28 years of historical service

Denton, MD

Donald O. Ney, SMS (E8) USAF Retired
Joined in 1952 during Korean War (attended Parks AFB basic training - the only West Coast USAF basic training center during the war, which is no longer in use - and Keesler AFB technical school training)
Served in Germany 1953-1957 (Much of country still in ruins from Allied bombing during WWII). Worked as radio operator. Worked tower direction finder center, guiding pilots like then-Maj. Chuck Yeager (flying jets out of Landstuhl) and his wingman Capt. Christian.
Served in Kirtland AFB, N.M., 1957-1959 observing many hush-hush products "fly" overhead from Sandia Army post "next door"(was TDY to Tierra Amarilla AF Radar Station in the mountains along the Colorado border observing the foremost "forest primeval" of this country).
Served in King Salmon AFS, Alaska, 1960 (a remarkable place, like another planet) for one year remote ("Cold War" Dew Line). Saw the biggest King Salmon fish I have ever seen running wild in the Naknek River, along with monitoring Russian aircraft trying to penetrate our defenses, being intercepted by our fighter jets on our base.
Served again in Germany, this time in Berlin from 1960-1963. I was there the day the Wall went up - one very hectic and nerve-wracking Sunday, living through the years of observing East Germany's atrocities against their own people. I was privileged to have permission to drive across East Germany from Berlin to West Germany and return in the performance of duties. It was the most disconcerting experience I can say I ever had, considering the many checkpoints I had to traverse (both theirs and ours), and deal with all the paperwork the Russians required (Yes, the Russians ran the place, not the puppet East Germans). The land I observed on that trip (I was not allowed to stop during the drive) was mostly uninhabited, with mostly small rural villages and a few scattered farms, except for the Russian soldiers and East German Vopos (volks poletzei) deliberately hindering my trip with stops at the checkpoints, some official, some "unofficial."
In 1963 it was back to Keesler AFB in Mississippi for a one-year new training assignment (converted to a different career field).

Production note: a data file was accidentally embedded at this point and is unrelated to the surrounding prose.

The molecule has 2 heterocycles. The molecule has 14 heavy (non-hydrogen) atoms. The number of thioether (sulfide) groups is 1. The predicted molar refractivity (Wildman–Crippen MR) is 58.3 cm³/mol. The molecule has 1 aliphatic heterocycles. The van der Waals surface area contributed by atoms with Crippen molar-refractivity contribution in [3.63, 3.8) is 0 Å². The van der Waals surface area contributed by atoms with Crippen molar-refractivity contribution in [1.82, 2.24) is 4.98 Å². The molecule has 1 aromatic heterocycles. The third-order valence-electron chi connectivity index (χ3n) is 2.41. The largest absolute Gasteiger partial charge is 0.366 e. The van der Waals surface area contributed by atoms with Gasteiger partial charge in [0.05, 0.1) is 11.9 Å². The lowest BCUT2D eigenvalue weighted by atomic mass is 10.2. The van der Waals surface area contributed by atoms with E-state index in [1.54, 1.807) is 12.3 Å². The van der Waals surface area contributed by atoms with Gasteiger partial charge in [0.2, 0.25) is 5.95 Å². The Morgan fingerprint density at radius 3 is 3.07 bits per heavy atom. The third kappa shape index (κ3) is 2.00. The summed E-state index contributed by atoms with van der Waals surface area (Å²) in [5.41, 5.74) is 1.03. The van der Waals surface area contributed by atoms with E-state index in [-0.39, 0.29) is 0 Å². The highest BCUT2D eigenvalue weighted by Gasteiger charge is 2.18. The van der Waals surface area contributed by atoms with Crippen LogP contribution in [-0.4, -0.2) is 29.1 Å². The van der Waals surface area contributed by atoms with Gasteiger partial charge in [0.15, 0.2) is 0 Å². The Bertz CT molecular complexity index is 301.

From 1964 to 1965 I was stationed at Cape Charles AFS (Virginia Easter Shore), an East Coast radar site that was part of the Air Defense Command's Eastern network (located at the Chesapeake Bay-Bridge Tunnel entrance, which opened when I was there). Performed duties in my new career field of Computer Technician. Having been born and raised in California, the lifestyle I found in the South was quite different and "enlightening" from that I was used to or had ever had the privilege of being part of.
Since the Vietnam War was in full operation, I was sent to Clark AFB, PI, from 1965 to 1967, working in the Headquarters Command Post, having direct communications with Vietnam Air Force base communications centers (sometimes even under attack). Then during my last few months there, I had the privilege of working at the base Air Wing Command Post, headed by none other than Gen. Chuck Yeager! It was there that I was awarded the Expert Marksman Medal for the M-16.
Upon return to the States in 1967, I was assigned to Beale AFB in Northern California, at that time the home of the SR-71 supersonic air reconnaissance "Black Bird." Although I was assigned to the Air Force Communications Service Group, I was also attached to the 9th Air (SR-71) Reconnaissance Wing for temporary duties if they would have to deploy overseas (they didn't at that time). That gave me the opportunity to work with them in observing their pilots prepare for their flights (The SR-71 flight data was classified, but they looked like fully dressed space pilots). The planes would take off in a roar, quickly climbing to reach altitude. Then with a boom of their afterburner, they were gone...disappeared...somewhere in the "wild blue yonder"!
In 1972 I was reassigned to March AFB in Southern California, near the city of Riverside, the home of SAC's 15th AF and one of the major bases for the B-52 bomber. Gen. LeMay, SAC Commander, had us in constant alert status, ready for any necessary response to Russian aggression (Cold War time). I was initially assigned as the supervisor of the Wing Command and Control Computer Center, moving on to become maintenance control superintendent, and finally to be assigned as section supervisor of the 15th AF Command and Control Center, responsible for one of three SAC computers that kept LeMay instantly and constantly informed of all world military air activities, 24 hours a day, 7 days a week. It was an awesome responsibility that I took quite seriously, being rewarded with the Air Force Commendation Medal with 2 oak leaf clusters.
Retired in 1980 with 28 years of honorable service.

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